The impact of climate change on coastal geological disasters in southeastern China

Huang, Yu; Cheng, Hualin
January 2013
Natural Hazards;Jan2013, Vol. 65 Issue 1, p377
Academic Journal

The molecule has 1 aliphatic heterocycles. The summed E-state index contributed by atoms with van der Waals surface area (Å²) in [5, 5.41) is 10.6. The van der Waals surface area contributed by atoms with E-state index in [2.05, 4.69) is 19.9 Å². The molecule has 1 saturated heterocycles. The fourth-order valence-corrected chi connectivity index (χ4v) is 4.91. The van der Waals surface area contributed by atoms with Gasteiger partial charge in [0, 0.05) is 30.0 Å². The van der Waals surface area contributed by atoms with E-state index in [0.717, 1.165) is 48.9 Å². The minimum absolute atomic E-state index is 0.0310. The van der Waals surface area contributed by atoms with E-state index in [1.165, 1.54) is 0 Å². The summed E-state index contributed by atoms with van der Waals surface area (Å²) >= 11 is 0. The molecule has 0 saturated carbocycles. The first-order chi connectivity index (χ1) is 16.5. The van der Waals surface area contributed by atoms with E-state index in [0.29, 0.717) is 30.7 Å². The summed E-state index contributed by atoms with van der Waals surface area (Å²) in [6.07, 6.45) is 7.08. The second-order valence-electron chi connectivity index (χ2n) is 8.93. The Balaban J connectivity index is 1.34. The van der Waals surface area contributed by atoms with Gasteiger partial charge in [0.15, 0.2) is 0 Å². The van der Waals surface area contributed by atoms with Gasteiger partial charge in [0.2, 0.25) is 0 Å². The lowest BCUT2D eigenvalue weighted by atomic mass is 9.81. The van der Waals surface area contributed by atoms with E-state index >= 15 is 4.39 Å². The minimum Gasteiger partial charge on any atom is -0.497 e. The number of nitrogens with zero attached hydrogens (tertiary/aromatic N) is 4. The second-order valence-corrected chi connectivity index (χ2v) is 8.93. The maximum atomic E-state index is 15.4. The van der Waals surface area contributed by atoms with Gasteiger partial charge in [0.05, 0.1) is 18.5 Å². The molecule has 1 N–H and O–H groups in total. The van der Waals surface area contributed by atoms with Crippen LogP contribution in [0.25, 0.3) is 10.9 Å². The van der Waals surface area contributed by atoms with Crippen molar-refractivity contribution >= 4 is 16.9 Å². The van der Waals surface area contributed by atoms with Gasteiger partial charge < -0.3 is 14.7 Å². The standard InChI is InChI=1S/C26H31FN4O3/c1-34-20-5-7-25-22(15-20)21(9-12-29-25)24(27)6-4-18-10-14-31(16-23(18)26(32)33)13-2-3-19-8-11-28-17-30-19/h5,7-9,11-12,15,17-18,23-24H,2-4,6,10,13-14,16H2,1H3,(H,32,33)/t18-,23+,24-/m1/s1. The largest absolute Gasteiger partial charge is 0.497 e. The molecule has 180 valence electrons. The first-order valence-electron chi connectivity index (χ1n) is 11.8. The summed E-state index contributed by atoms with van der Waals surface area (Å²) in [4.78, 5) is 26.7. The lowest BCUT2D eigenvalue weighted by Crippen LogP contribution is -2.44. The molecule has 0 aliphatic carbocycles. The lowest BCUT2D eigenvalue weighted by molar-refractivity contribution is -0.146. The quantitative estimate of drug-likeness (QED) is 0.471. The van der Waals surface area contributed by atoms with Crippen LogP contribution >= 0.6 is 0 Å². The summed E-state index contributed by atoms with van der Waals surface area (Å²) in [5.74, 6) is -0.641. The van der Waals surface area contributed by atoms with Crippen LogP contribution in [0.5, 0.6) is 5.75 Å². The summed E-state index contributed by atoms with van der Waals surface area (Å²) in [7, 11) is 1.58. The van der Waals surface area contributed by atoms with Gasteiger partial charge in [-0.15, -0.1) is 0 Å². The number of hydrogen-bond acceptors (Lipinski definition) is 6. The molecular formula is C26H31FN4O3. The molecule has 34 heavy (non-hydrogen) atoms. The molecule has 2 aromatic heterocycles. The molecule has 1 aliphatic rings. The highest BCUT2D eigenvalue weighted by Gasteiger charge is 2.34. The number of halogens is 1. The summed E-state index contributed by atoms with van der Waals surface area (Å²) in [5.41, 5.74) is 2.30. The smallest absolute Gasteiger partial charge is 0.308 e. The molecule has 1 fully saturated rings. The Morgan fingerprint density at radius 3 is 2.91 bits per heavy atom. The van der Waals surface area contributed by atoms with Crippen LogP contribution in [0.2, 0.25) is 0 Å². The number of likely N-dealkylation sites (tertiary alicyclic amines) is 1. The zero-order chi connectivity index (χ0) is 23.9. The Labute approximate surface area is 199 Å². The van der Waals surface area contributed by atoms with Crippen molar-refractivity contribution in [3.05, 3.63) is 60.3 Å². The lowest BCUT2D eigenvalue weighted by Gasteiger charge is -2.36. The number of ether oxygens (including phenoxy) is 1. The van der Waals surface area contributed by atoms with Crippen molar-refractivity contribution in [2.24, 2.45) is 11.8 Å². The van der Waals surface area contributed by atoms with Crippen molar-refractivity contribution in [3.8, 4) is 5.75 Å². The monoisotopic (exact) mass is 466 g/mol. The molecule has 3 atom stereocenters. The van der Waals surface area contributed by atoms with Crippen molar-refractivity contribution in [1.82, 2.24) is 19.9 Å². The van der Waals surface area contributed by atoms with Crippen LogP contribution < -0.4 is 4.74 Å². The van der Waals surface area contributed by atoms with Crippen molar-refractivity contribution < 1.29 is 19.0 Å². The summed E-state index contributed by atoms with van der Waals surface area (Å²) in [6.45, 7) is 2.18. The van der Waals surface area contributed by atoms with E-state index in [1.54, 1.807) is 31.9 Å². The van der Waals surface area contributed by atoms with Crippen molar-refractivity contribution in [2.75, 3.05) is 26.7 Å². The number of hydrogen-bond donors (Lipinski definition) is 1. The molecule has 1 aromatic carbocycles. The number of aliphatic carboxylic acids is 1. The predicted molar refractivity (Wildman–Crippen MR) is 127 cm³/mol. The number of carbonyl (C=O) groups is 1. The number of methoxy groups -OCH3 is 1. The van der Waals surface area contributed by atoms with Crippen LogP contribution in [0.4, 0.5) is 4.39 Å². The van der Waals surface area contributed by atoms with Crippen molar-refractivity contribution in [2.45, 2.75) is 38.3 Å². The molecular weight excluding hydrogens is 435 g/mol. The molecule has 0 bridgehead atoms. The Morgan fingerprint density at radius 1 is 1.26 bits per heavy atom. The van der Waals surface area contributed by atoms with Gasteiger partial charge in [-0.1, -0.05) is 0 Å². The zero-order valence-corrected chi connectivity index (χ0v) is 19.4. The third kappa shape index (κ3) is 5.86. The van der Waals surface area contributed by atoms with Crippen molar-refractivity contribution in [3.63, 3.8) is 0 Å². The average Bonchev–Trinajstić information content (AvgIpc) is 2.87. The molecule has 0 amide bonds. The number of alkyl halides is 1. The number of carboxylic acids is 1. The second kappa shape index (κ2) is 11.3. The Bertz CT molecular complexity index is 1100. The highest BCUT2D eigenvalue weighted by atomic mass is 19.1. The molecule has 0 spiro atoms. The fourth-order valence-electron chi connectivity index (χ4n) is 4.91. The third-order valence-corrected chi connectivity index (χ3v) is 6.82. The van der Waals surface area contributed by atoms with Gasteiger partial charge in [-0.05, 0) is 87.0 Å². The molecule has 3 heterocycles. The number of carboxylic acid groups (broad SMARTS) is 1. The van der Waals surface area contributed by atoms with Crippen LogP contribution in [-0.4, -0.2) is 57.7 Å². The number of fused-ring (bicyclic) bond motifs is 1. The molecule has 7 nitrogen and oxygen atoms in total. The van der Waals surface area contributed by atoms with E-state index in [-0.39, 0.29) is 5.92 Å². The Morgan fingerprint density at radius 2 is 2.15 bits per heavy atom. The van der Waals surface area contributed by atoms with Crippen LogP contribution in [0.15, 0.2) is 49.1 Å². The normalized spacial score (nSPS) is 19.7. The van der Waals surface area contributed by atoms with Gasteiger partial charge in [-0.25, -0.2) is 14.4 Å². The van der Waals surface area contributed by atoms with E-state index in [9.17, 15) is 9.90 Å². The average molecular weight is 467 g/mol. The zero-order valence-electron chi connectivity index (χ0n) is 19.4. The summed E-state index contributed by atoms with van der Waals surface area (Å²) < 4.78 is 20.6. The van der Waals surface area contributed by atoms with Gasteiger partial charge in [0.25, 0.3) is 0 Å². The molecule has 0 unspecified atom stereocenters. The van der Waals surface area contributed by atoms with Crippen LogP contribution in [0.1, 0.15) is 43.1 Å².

Climate change is presently a major global challenge. As the world's largest developing country, China is particularly vulnerable to global warming, especially in the rapidly developing coastal regions in the southeast of the country. This paper provides an overview of the impacts of climate change on the nature of geological disasters in the coastal regions of southeastern China. In the context of climate change, processes with the potential for causing geological disasters in this region, including sea-level rise, land subsidence, storm surges, and slope failures, which already have a substantial occurrence history, are all aggravated. All these processes have their own characteristics and relevance to climate change. Sea-level rise together with land subsidence reduces the function of dikes and flood prevention infrastructure in the study areas and makes the region more vulnerable to typhoons, storm surges, floods, and astronomical tidal effects. Storm surges have caused great losses in the study areas and also have contributed to increases in rainstorms. As a result, numerous rainfall-induced slope failures, characterized by focused time concentration, high frequencies, strong 'burstiness,' and substantial damage, occur in the study areas. To prevent and mitigate such disasters that are accelerated by climate change, and to reduce losses, a series of measures is proposed that may help to achieve sustainable development in coastal southeastern China.


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